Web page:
I recalled two other important points.

You must still rock the sextant, so turn away very slowly, and rock to be sure of alignment.

Also i was reminded that you cannot press the scope against the head while doing this. you have to look through it uncoupled.

all the above were done in the Away direction.

Also learned that practice when the sun is not so high is much easier on the neck. sun here was some 60 high.

From: Starpath, Seattle, WA
Tedder


 - posted August 06, 2011 03:48 PM      Profile for Tedder           Edit/Delete Post 
Thanks for the careful data--it gives me more confidence that my methodology is reasonable.
I just did some measurements (although the Florida sun is pretty hot these days), and my AWAY results averaged 2.6' ON, STD DEV .6. Semi-diameter readings were quite consistent, from 16.1' to 16.4', and interestingly, increased regularly from reading to reading. The time was 18:30, sun height approximately 20 degrees. Can this SD increase be due to refraction? The IC readings also increased regularly.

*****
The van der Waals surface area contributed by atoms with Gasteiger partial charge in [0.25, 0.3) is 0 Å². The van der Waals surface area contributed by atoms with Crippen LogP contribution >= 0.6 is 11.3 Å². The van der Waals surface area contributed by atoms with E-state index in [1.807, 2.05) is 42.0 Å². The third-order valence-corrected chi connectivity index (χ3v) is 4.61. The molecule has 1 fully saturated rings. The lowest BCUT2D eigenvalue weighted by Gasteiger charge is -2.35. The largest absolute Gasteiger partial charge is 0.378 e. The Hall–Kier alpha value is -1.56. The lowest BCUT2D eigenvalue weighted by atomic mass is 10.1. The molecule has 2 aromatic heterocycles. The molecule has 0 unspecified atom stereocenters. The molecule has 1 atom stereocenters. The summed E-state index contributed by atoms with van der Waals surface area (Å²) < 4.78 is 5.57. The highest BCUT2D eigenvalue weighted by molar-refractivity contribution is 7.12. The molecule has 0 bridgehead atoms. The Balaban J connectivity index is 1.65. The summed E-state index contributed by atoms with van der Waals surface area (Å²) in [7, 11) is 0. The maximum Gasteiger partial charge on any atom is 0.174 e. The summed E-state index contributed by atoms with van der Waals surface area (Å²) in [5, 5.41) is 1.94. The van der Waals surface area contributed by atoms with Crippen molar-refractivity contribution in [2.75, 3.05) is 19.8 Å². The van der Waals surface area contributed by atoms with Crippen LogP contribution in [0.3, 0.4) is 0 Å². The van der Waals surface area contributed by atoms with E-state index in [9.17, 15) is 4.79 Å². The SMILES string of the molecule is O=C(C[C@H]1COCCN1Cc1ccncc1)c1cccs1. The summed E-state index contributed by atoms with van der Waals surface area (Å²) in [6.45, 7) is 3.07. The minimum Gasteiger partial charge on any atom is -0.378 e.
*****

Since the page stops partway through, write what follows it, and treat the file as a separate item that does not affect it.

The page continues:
From: Apalachicola, FL
David Burch


 - posted August 06, 2011 04:43 PM      Profile for David Burch           Edit/Delete Post 
as the sun rises, the SD approaches its normal value. but 20° is already up away from most refraction changes.

on the horizon it is some 34', at 5° it is 10' at 10° it is 5', and this effect is the difference between Hs = say 5 and 5 30, etc. so not much.

on the other hand, in the old days navigators who were being careful and were forced to make this check when the sun was low, would hold the sextant sideways and use the width of the sun and not its height.

you might play with that.

and yes, i agree you got the system down.

From: Starpath, Seattle, WA
David Burch


 - posted August 06, 2011 04:45 PM      Profile for David Burch           Edit/Delete Post 
I think we might be seeing simply a matter of heating.

might test this by just setting the sextant right then watch the sun without changing anything for say 10 to 15 min in direct sunlight.

i think that is what i was seeing.

From: Starpath, Seattle, WA